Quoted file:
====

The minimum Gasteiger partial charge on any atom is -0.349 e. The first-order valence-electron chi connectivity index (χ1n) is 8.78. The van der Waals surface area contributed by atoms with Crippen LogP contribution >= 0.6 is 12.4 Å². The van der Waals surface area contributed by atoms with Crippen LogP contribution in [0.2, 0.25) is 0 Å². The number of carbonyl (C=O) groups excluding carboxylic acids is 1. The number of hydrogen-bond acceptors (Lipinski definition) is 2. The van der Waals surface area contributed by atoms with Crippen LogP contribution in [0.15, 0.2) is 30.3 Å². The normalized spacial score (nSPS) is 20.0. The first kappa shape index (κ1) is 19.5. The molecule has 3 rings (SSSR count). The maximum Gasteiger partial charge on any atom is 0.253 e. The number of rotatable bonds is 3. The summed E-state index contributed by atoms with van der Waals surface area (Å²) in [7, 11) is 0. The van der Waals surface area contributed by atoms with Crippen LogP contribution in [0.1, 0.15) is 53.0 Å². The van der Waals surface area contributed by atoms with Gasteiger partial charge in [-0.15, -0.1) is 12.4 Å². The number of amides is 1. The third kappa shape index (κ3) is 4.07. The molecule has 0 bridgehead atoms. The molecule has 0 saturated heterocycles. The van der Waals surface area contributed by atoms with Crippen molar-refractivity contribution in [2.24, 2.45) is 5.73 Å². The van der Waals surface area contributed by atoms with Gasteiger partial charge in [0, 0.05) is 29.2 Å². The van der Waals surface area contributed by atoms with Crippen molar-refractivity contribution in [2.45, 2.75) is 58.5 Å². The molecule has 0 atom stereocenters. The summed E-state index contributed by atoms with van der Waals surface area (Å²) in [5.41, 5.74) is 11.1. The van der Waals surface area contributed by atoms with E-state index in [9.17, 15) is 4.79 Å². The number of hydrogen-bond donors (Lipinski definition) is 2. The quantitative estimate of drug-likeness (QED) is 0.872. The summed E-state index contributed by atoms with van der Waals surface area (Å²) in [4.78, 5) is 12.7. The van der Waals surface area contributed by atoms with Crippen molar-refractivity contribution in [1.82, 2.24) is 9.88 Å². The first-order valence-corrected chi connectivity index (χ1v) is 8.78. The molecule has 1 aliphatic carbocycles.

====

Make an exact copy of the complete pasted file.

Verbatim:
The minimum Gasteiger partial charge on any atom is -0.349 e. The first-order valence-electron chi connectivity index (χ1n) is 8.78. The van der Waals surface area contributed by atoms with Crippen LogP contribution >= 0.6 is 12.4 Å². The van der Waals surface area contributed by atoms with Crippen LogP contribution in [0.2, 0.25) is 0 Å². The number of carbonyl (C=O) groups excluding carboxylic acids is 1. The number of hydrogen-bond acceptors (Lipinski definition) is 2. The van der Waals surface area contributed by atoms with Crippen LogP contribution in [0.15, 0.2) is 30.3 Å². The normalized spacial score (nSPS) is 20.0. The first kappa shape index (κ1) is 19.5. The molecule has 3 rings (SSSR count). The maximum Gasteiger partial charge on any atom is 0.253 e. The number of rotatable bonds is 3. The summed E-state index contributed by atoms with van der Waals surface area (Å²) in [7, 11) is 0. The van der Waals surface area contributed by atoms with Crippen LogP contribution in [0.1, 0.15) is 53.0 Å². The van der Waals surface area contributed by atoms with Gasteiger partial charge in [-0.15, -0.1) is 12.4 Å². The number of amides is 1. The third kappa shape index (κ3) is 4.07. The molecule has 0 bridgehead atoms. The molecule has 0 saturated heterocycles. The van der Waals surface area contributed by atoms with Crippen molar-refractivity contribution in [2.24, 2.45) is 5.73 Å². The van der Waals surface area contributed by atoms with Gasteiger partial charge in [0, 0.05) is 29.2 Å². The van der Waals surface area contributed by atoms with Crippen molar-refractivity contribution in [2.45, 2.75) is 58.5 Å². The molecule has 0 atom stereocenters. The summed E-state index contributed by atoms with van der Waals surface area (Å²) in [5.41, 5.74) is 11.1. The van der Waals surface area contributed by atoms with E-state index in [9.17, 15) is 4.79 Å². The number of hydrogen-bond donors (Lipinski definition) is 2. The quantitative estimate of drug-likeness (QED) is 0.872. The summed E-state index contributed by atoms with van der Waals surface area (Å²) in [4.78, 5) is 12.7. The van der Waals surface area contributed by atoms with Crippen molar-refractivity contribution in [1.82, 2.24) is 9.88 Å². The first-order valence-corrected chi connectivity index (χ1v) is 8.78. The molecule has 1 aliphatic carbocycles.